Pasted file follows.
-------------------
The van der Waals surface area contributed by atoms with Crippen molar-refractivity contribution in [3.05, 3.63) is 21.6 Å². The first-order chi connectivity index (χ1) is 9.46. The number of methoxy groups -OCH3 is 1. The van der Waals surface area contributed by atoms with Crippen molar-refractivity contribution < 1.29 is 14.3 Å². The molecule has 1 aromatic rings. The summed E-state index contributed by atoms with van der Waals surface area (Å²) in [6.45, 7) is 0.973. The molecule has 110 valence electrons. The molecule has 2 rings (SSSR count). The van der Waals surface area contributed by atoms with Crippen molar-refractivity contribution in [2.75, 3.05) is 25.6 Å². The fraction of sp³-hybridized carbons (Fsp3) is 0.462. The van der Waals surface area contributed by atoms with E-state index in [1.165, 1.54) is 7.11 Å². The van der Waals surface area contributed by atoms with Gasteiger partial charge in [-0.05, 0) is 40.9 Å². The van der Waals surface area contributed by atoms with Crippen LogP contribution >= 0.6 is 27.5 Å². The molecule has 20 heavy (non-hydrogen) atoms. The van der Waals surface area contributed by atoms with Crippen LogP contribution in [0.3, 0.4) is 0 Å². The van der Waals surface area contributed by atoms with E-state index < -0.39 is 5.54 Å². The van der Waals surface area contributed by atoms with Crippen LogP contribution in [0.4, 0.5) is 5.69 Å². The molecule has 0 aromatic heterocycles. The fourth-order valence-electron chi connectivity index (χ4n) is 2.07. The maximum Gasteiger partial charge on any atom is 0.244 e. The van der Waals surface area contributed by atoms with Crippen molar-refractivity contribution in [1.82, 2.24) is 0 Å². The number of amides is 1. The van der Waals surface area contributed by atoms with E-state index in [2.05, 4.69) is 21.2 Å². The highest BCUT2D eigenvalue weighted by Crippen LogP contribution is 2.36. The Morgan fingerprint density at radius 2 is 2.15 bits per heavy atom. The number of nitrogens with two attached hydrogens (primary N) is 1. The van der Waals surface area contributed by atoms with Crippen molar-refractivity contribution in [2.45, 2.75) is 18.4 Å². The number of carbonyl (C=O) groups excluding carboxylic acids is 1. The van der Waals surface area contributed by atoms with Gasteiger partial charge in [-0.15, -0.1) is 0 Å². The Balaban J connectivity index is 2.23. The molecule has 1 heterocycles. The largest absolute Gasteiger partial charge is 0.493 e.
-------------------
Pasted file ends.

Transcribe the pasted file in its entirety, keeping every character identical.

The van der Waals surface area contributed by atoms with Crippen molar-refractivity contribution in [3.05, 3.63) is 21.6 Å². The first-order chi connectivity index (χ1) is 9.46. The number of methoxy groups -OCH3 is 1. The van der Waals surface area contributed by atoms with Crippen molar-refractivity contribution < 1.29 is 14.3 Å². The molecule has 1 aromatic rings. The summed E-state index contributed by atoms with van der Waals surface area (Å²) in [6.45, 7) is 0.973. The molecule has 110 valence electrons. The molecule has 2 rings (SSSR count). The van der Waals surface area contributed by atoms with Crippen molar-refractivity contribution in [2.75, 3.05) is 25.6 Å². The fraction of sp³-hybridized carbons (Fsp3) is 0.462. The van der Waals surface area contributed by atoms with E-state index in [1.165, 1.54) is 7.11 Å². The van der Waals surface area contributed by atoms with Gasteiger partial charge in [-0.05, 0) is 40.9 Å². The van der Waals surface area contributed by atoms with Crippen LogP contribution >= 0.6 is 27.5 Å². The molecule has 20 heavy (non-hydrogen) atoms. The van der Waals surface area contributed by atoms with Crippen LogP contribution in [0.3, 0.4) is 0 Å². The van der Waals surface area contributed by atoms with E-state index < -0.39 is 5.54 Å². The van der Waals surface area contributed by atoms with Crippen LogP contribution in [0.4, 0.5) is 5.69 Å². The molecule has 0 aromatic heterocycles. The fourth-order valence-electron chi connectivity index (χ4n) is 2.07. The maximum Gasteiger partial charge on any atom is 0.244 e. The van der Waals surface area contributed by atoms with Crippen molar-refractivity contribution in [1.82, 2.24) is 0 Å². The number of amides is 1. The van der Waals surface area contributed by atoms with E-state index in [2.05, 4.69) is 21.2 Å². The highest BCUT2D eigenvalue weighted by Crippen LogP contribution is 2.36. The Morgan fingerprint density at radius 2 is 2.15 bits per heavy atom. The number of nitrogens with two attached hydrogens (primary N) is 1. The van der Waals surface area contributed by atoms with Crippen molar-refractivity contribution in [2.45, 2.75) is 18.4 Å². The number of carbonyl (C=O) groups excluding carboxylic acids is 1. The van der Waals surface area contributed by atoms with Gasteiger partial charge in [-0.15, -0.1) is 0 Å². The Balaban J connectivity index is 2.23. The molecule has 1 heterocycles. The largest absolute Gasteiger partial charge is 0.493 e.